ESWL Treatment for Kidney Stones

Treatment for Kidney Stones

Illustration of kidney stones
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About 12 percent of all people will have kidney stones at some point in their lives. In fact, kidney stones are the third most common urological presentation behind urinary tract infections and prostate disease.

Kidney stones are exquisitely painful and result in back, flank or groin pain. The character of this pain is typically intermittent. Other symptoms that accompany kidney stones are fever, chills, nausea, vomiting, bloody urine and colored urine.

In most people, the pain of a kidney stone compels a trip to the emergency room.

Stones can form in the bladder, ureters or kidney. When such stones are found in the kidney, they can also be referred to as renal calculi or nephrolithiasis. Kidney stones can either be obstructing or nonobstructing. Obstructing kidney stones are larger (greater than 7 mm) and clog up the urinary tract thus requiring aggressive treatment.  Nonobstructive kidney stones are smaller and usually pass on their own and don't require a hospital stay. Instead, if you present to the emergency room with stones that will likely pass, you'll receive pain medications (NSAIDs with or without opioids) and instructions to hydrate and follow-up with your physician.

Kidney stones are usually composed of calcium oxalate.  However, depending on their cause, the composition of kidney stones varies, and they can also be made of calcium phosphate, struvite, cystine or uric acid.

 When kidney stones pass into the urine, they can be detected as sediment which can aid in the diagnosis of this condition.

When a person presents to the emergency room with a suspected diagnosis of kidney stones, an abdominal CT without contrast is usually ordered to visualize any kidney stones. Kidney stones can also be visualized using other diagnostic modalities including ultrasound, x-ray, MRI, and fluoroscopy.

  Additionally, a urinalysis is also ordered to examine the urine for crystals and red blood cells (which indicate bleeding).

Particularly large kidney stones which obstruct the urinary tract may require surgery for removal. Surgery for kidney stones, however, is now rarely performed. Instead, extracorporeal shock wave lithotripsy (ESWL) has become the go-to procedure when treating kidney stones.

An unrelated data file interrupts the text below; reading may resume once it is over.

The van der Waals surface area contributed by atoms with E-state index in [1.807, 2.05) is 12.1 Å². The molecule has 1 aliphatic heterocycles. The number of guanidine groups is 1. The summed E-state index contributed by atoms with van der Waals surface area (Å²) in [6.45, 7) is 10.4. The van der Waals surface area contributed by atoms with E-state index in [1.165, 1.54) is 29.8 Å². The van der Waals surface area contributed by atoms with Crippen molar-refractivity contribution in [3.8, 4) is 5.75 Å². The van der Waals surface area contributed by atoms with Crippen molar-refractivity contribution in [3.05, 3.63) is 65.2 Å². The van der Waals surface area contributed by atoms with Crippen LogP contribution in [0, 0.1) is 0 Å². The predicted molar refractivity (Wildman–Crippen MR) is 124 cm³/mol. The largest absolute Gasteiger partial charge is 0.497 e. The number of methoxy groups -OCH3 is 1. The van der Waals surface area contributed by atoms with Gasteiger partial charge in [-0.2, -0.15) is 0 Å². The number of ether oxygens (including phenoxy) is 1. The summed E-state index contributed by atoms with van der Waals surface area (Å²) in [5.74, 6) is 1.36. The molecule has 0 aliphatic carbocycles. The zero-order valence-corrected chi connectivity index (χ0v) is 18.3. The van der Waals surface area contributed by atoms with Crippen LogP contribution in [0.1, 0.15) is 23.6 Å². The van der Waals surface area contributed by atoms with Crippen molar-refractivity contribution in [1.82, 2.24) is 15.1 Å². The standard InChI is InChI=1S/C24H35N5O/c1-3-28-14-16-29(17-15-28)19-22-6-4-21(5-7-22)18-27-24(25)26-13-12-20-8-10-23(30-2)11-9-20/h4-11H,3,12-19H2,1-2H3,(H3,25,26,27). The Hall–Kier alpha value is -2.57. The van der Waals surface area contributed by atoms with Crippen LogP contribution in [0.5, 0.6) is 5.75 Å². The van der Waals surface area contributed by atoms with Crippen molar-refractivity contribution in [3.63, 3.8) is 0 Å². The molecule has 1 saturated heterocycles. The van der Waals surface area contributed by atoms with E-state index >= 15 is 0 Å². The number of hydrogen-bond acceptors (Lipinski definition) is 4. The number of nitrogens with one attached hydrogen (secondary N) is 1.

With ESWL, high-energy sound waves are used to shatter kidney stones which are visualized using ultrasound. These bits of kidney stone can then freely pass through the urinary tract via the urine.  Interestingly, the technology used to develop ESWL is based on technology used to develop supersonic aircraft.

There are two ways that ESWL can be applied. First, ESWL can be applied by means of a water bath where you submerge in water and high-energy sound waves are sent through the water. Alternatively, these high-energy sound waves can be directed through a water cushion placed up against your skin.

  Both procedures can be uncomfortable and anesthesia is commonly administered during the procedure.  Anesthesia also hastens recovery times after ESWL.

Even with the use of anesthesia, ESWL can still be painful. Specifically, ESWL is most painful when the density of the medium through which the sounds waves are traveling like between water and tissue or tissue and stones.  Thus, the pain is commonly visceral, deep in the kidney where the stone is located.

Although ESWL is generally safe, rarely it can cause heart arrhythmias or mess with pacemakers.  Additionally, ESWL can sometimes mess with blood pressure and exacerbate heart failure. Some degree of renal injury and bleeding is normal after use of ESWL.

In addition to surgery or ESWL, in certain situations, ureteroscopy and endoscopy can also be used to visualize and remove kidney stones. Ureteroscopy is used to recover stones caught in the ureters.

Kidney stones are due to the combined effects of genetics and environment. Depending on the cause, you can sometimes take certain steps to prevent kidney stones. For example, the most common risk factor associated with kidney stones is dehydration; thus, drinking plenty of water or even taking diuretics (water pills) can help prevent kidney stones. (Your physician should prescribe the diuretics.)  Furthermore, certain foods can contribute to the development of certain types of kidney stones. For instance, spinach contains oxalate, a component of kidney stones composed of calcium oxalate.  Furthermore, reducing the amount of meat and sodium that you eat can also prevent calcium oxalate kidney stones. 

Selected Sources

Hwang JQ, Poffenberger C. Hwang J.Q., Poffenberger C Hwang, James Q., and Cori McClure Poffenberger.Chapter 10. Renal and Urinary System Ultrasound. In: Carmody KA, Moore CL, Feller-Kopman D. Carmody K.A., Moore C.L., Feller-Kopman D Eds. Kristin A. Carmody, et al.eds. Handbook of Critical Care and Emergency Ultrasound. New York, NY: McGraw-Hill; 2011. Accessed December 12, 2015.

Cereda M, Kennedy S. Cereda M, Kennedy S Cereda, Maurizio, and Sean Kennedy.Chapter 61. Anesthetic Considerations for Genitourinary and Renal Surgery. In: Longnecker DE, Brown DL, Newman MF, Zapol WM. Longnecker D.E., Brown D.L., Newman M.F., Zapol W.M. Eds. David E. Longnecker, et al.eds. Anesthesiology, 2e. New York, NY: McGraw-Hill; 2012. Accessed December 12, 2015.

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